Learning Difficulties and Reading Fluency
Students with reading difficulties have an inability to read fluently as compared to their more skilled peers. They are unable to read passages smoothly with appropriate expression. They can also experience problems when it comes to comprehending what they are reading. In fact, reading fluency has a critical link between decoding ability and comprehension. When more effort is expended on identifying what is being read, there is less attention available for comprehension.
When students with learning difficulties spend a large amount of attention in order to identify most of the words they are reading, this means they will have more difficulty constructing meaning from what is being read. Prosody also plays a part here, which is about expressive reading involving pitch, stress and the rise and fall of how we read. When we use this accurately, it enables us to determine shades of meaning that might not immediately be apparent in the written text. Students that experience reading difficulties often lack these skills and aren’t always taught how to grasp them.
A program that incorporates both accuracy and automaticity, along with prosody in constructing meaning from connected text is crucial for students that struggle with reading fluency.
What Makes an Effective Reading Fluency Program?
An effective reading fluency program for children with learning difficulties is one that uses decoding instruction that takes place in context using both supported oral reading as well as silent reading. If this pe of practice is not used, students may become good at identifying words in isolation, but may not be able to transfer that ability to their actual reading. Combining this approach with prosody enables students to have a more nuanced understanding of what they are reading. This gives them an opportunity to develop an awareness of the importance of appropriate expression and phrasing. As a result, it can prevent them from perhaps thinking that fluent reading means fast reading and the faster the better. This takes away the reading process being seen as a race and will assist in the development of their comprehension.
Oral Reading Rate
It’s worth noting that an overemphasis on oral reading rate may be an unintended consequence of particular assessment tools that emphasis correct words per minute without regard to expression or the need to vary reading rate according to the difficulty of the text. Therefore, while it is crucial for students with reading difficulties to work on their automatic word recognition, it is equally important that this not be the only goal. Students should be made aware that fluency consists of smooth, accurate and expressive reading at a rate that replicates that of oral language.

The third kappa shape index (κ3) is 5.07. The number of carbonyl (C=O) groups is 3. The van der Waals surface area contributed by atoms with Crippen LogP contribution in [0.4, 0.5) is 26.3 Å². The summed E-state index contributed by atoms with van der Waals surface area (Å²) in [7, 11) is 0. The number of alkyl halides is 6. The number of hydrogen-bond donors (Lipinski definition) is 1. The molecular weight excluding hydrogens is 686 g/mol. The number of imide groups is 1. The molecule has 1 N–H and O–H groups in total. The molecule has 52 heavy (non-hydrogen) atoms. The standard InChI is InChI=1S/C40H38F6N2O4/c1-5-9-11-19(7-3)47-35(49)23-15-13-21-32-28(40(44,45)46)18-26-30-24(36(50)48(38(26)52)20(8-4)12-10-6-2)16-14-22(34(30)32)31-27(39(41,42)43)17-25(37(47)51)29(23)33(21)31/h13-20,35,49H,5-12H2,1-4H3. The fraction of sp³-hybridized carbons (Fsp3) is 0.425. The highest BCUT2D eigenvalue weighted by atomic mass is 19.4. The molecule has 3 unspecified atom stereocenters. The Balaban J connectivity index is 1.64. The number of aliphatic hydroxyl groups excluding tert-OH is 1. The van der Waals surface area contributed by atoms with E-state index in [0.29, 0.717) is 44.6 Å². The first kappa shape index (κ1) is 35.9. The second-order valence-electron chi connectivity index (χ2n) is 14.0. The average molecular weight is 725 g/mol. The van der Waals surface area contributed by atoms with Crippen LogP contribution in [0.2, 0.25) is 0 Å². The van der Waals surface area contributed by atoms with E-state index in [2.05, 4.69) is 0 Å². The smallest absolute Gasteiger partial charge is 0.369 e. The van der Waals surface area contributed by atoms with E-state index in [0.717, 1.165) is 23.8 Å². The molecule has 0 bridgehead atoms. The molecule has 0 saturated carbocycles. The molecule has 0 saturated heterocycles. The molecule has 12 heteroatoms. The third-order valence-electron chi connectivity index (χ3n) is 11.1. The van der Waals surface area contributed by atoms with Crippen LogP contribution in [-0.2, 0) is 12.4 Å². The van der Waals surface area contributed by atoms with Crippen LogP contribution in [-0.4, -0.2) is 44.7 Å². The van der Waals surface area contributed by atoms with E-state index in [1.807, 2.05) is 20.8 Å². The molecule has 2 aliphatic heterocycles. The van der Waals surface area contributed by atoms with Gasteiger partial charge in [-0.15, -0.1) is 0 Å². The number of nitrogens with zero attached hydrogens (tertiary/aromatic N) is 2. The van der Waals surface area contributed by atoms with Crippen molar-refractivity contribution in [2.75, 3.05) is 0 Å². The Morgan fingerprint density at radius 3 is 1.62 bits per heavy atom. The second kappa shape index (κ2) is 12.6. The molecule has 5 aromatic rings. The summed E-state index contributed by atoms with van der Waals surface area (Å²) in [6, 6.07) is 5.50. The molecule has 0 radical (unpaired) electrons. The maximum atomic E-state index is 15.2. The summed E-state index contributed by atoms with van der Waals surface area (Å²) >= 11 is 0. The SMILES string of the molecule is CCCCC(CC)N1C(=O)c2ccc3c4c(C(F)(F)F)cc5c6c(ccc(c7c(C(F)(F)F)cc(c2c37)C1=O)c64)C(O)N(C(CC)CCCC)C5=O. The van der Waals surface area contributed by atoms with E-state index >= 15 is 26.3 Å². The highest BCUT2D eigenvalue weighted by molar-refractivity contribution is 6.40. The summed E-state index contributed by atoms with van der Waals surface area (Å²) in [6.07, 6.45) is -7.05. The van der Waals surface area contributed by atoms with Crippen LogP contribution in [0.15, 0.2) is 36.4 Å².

Reading fluency instruction should be based on the principles of modelling, providing opportunities for practice, providing appropriate support and assistance and the demonstration of appropriate phrasing. These form the basis of a range of fluency strategies that are effective for all learners and the integration of these principles into instruction for students with reading difficulties is critical to their development.
Looking at the principle of modelling, this involves modelling expressive reading which provides students with a sense of what good oral reading should sound like, along with instilling a love of reading. This can happen across all student age groups, where selections can be made from a range of genres which increases the likelihood that students will find something that is engaging. By taking turns in reading, students with learning difficulties aren’t overwhelmed by the text and can spend time comprehending the story or text as well. Comics can be a useful choice, especially for those students who are more visual learners.
The student can choose to be one character with the teacher/parent choosing another character, or they can alternate their reading page by page. Students can see where one character stops talking and another begins which can enhance the awareness and importance of phrasing and phrasal boundaries. Comics also expose students to a range of figurative language as well, such as alliteration and onomatopoeia.
Helping Children With Reading Fluency
These approaches are effective in assisting students with reading difficulties to become more fluent and effective readers. Appropriate reading fluency skills are more effective when they are combined within meaningful literacy contexts while reading connected text. Once students are able to make meaning from what they are reading, they will see reading as less of a chore and something to be avoided, to a skill that can provide enjoyment and derive pleasure from.